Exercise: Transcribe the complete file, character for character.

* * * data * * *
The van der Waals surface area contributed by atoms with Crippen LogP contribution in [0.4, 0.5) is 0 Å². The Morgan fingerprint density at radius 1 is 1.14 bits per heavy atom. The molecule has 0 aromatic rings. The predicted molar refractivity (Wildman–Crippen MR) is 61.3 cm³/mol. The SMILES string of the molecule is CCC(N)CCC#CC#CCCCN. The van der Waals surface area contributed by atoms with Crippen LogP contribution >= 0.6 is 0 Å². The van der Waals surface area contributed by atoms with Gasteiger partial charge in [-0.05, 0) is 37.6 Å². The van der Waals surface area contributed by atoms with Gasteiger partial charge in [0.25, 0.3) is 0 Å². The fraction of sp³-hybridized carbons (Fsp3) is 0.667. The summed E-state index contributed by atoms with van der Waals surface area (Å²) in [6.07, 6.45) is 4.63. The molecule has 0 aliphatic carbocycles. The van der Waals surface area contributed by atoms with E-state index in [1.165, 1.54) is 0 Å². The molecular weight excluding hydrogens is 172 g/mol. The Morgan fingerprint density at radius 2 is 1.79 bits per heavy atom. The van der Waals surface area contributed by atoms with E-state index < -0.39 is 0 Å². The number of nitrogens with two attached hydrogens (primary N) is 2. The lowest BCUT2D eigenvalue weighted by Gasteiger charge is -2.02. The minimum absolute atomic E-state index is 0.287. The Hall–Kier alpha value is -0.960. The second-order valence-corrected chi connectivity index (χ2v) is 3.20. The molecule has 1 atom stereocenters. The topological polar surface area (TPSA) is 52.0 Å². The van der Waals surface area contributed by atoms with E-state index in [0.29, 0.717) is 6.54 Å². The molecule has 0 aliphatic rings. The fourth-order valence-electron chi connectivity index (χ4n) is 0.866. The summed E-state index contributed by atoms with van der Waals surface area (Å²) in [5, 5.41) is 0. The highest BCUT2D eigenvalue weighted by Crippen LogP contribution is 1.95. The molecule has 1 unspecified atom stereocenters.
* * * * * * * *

The van der Waals surface area contributed by atoms with Crippen LogP contribution in [0.4, 0.5) is 0 Å². The Morgan fingerprint density at radius 1 is 1.14 bits per heavy atom. The molecule has 0 aromatic rings. The predicted molar refractivity (Wildman–Crippen MR) is 61.3 cm³/mol. The SMILES string of the molecule is CCC(N)CCC#CC#CCCCN. The van der Waals surface area contributed by atoms with Crippen LogP contribution >= 0.6 is 0 Å². The van der Waals surface area contributed by atoms with Gasteiger partial charge in [-0.05, 0) is 37.6 Å². The van der Waals surface area contributed by atoms with Gasteiger partial charge in [0.25, 0.3) is 0 Å². The fraction of sp³-hybridized carbons (Fsp3) is 0.667. The summed E-state index contributed by atoms with van der Waals surface area (Å²) in [6.07, 6.45) is 4.63. The molecule has 0 aliphatic carbocycles. The van der Waals surface area contributed by atoms with E-state index in [1.165, 1.54) is 0 Å². The molecular weight excluding hydrogens is 172 g/mol. The Morgan fingerprint density at radius 2 is 1.79 bits per heavy atom. The van der Waals surface area contributed by atoms with E-state index < -0.39 is 0 Å². The number of nitrogens with two attached hydrogens (primary N) is 2. The lowest BCUT2D eigenvalue weighted by Gasteiger charge is -2.02. The minimum absolute atomic E-state index is 0.287. The Hall–Kier alpha value is -0.960. The second-order valence-corrected chi connectivity index (χ2v) is 3.20. The molecule has 1 atom stereocenters. The topological polar surface area (TPSA) is 52.0 Å². The van der Waals surface area contributed by atoms with E-state index in [0.29, 0.717) is 6.54 Å². The molecule has 0 aliphatic rings. The fourth-order valence-electron chi connectivity index (χ4n) is 0.866. The summed E-state index contributed by atoms with van der Waals surface area (Å²) in [5, 5.41) is 0. The highest BCUT2D eigenvalue weighted by Crippen LogP contribution is 1.95. The molecule has 1 unspecified atom stereocenters.